How to Die of the Flu

The flu stalking us in Australia right now should scare you, almost to death. This year’s flu vaccine is particularly effective.

The effectiveness estimates for 2017–2018 are 43 percent against the predominant influenza A (H3N2) viruses and 73 percent against influenza B viruses.

Every year the flu virus does an annual migration across the world, hitting the Southern Hemisphere during its winter, the Northern Hemisphere right about now, and hanging out in the tropics in between — especially in parts of Asia. That means we look to Australia to know what is coming to us... and Australia is seeing one of its worst flu years on record, with over 2½ times more infections than in the same period last year. Influenza A (H3N2) is the predominant circulating influenza A virus this year, and 81% of the confirmed flu deaths have been due to this strain.

U.S. Flu Vaccine Effectiveness Network data for the 2016–2017 influenza season showed this year’s flu vaccine is 48 percent effective in preventing laboratory-confirmed influenza A and B viral infection associated with medically attended acute respiratory illness.

The exact effectiveness estimates are 43 percent against the predominant influenza A (H3N2) viruses and 73 percent against influenza B viruses.

When older people die from flu, it is usually due to complications like pneumonia. But young healthy people get to die of the flu in special ways. Influenza A just loves young, healthy people, taking them down within days of exposure. In fact, it is more deadly to healthy young adults than to the elderly and infants.

One of the most striking complications when young people get influenza A subtypes is blood hemorrhaging from mucous membranes, especially from the nose, stomach, and intestine, but also of the eyes, ears, from the skin in general. Each one of those organs is lined with beautiful epithelial cells that the virus colonizes. The body swiftly attacks the tissue, trying to kill the cells that are producing new viral particles. Imagine your child’s face turning into a fountain of blood.

Another horrific complication is brain swelling, or encephalitis. This brain swelling develops mainly in children below 5 years of age, either on the day that influenza signs appeared or the day after. There is no time to do anything, and practically no warning. Technically, the virus replicates in the nasopharyngeal epithelium and disrupts the olfactory mucosa. The “stimuli” is transmitted to the brain via the olfactory nerve system, eventually activating the glial cells (support cells of the neurons in the brain), which induces the production of pro-inflammatory cytokines. The resulting cytokine storm results in neural cell damage as well as apoptosis of glial cells (due to TNF-induced mitochondrial respiratory failure for my fellow science nerds if you made it this far). The disruption of the blood-brain barrier progresses rapidly, resulting in death.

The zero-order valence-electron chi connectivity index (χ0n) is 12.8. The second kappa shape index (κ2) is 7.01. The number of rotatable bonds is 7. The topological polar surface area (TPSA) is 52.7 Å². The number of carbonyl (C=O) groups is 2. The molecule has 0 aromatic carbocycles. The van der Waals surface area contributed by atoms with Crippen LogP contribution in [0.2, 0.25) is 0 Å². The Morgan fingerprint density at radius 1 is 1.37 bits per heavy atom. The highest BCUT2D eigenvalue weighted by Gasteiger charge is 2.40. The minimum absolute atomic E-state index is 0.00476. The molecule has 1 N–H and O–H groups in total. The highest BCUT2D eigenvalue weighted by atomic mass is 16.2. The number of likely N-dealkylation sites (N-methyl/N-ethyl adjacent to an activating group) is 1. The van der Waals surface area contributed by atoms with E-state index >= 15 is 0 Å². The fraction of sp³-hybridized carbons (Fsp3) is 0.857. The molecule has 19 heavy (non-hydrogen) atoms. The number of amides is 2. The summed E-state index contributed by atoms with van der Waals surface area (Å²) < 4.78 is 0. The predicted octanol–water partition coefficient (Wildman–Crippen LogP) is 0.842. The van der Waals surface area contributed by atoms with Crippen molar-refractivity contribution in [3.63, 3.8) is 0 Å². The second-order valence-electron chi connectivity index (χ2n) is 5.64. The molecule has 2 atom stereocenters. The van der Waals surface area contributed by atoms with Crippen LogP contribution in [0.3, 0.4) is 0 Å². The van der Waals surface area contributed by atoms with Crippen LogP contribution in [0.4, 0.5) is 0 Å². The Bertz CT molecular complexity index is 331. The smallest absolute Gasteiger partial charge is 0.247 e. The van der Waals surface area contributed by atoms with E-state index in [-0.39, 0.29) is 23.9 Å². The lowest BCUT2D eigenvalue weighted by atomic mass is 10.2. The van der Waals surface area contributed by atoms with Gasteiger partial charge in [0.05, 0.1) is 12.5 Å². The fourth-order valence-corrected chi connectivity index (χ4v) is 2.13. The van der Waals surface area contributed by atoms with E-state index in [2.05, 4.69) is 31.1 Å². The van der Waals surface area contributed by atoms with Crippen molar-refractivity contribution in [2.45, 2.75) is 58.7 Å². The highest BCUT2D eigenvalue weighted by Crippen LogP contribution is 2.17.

In other cases of flu, fluid accumulates in the lungs, making it difficult to breathe and preventing oxygen from reaching the blood stream. Scientists have found a protein in the flu virus called M2, which in turn damages a protein responsible for clearing fluid from the lungs by increasing the amount of oxidants, or free radicals, within the cells. Complicating matters is that robust, healthy, young immune systems don’t tend to use bullets when fighting an invader like flu, they use atomic bombs. The young healthy immune system often mounts an extreme response to the foreign invader that ends up causing more tissue damage than the pathogen does. When the response is too strong, and healthy cells are killed along with infected cells, the collateral damage can be devastating to the lungs’ delicate tissues. Either way, you drown in your own lungs as the liquified tissue no longer supports gas exchange.

Flu is particularly dangerous for pregnant women. The flu virus can penetrate the placental barrier and infect the developing fetus. Not only does spiking a high fever during pregnancy correlate with risk of autism and schizophrenia, but is causative for miscarriage, preterm labor and premature birth and birth defects. Women can and SHOULD receive the flu shot at any point during their pregnancies, regardless of trimester, as soon as it becomes available in their area.

A pregnant woman’s heart and lungs are already doing extra work during pregnancy. The flu shot has been given to millions of pregnant women over many years. Flu shots have never been shown to cause harm to pregnant women or their babies, but pregnant women have been shown to be at increased risk for morbidity and death from flu. In my previous post, Is the Flu Shot Safe During Pregnancy?, I detailed the many research studies that show the flu vaccine is safe and effective for pregnant women.

The risk of stillbirth is 51 percent less likely among vaccinated mothers, as opposed to unvaccinated mothers, with the largest reduction in stillbirths coming just after flu season ends. Vaccination of expectant mothers against flu has been recommended as far back as 1960 in the US.

Every year I get the same questions about the flu shot. I have compiled my answers along with some general information on how the vaccine works. I hope this helps you to decide that the flu vaccine is right for you and your family.

Question: How do viruses and vaccines work anyway?

Answer: Viruses hijack our cells because they cannot replicate on their own. Viruses are basically a ribonucleic acid syringe. They are paragons of Darwinian evolution, having shed every single functional organelle (for example, they do not have mitochondria, ribosomes, Golgi apparatus, endoplasmic reticulum, or nuclei). They inject their DNA or RNA right into our own cells where it gets incorporated into our own DNA, where it is then translated and transcribed, so that our cell’s protein production machines are put to work, making new viral particles. The immune system protects the body from viruses. Specialized cells (Macrophage and T cells) roam around and when they encounter a viral particle they capture it, engulf it, break it apart, and present a small piece of it to the immune system. The immune system then goes to war, and becomes an antibody factory, making antibody-soldier cells against the small piece of virus that has been shown to it. Virtually hundreds of antibodies are released all day everyday by our immune systems. Vaccines work by mimicking a virus and stimulating the immune system to build up defensive antibodies against the pathogen if it is ever encountered again. You want your immune system to detect the most deadliest and destructive viruses before they can insert their DNA (or RNA) into yours.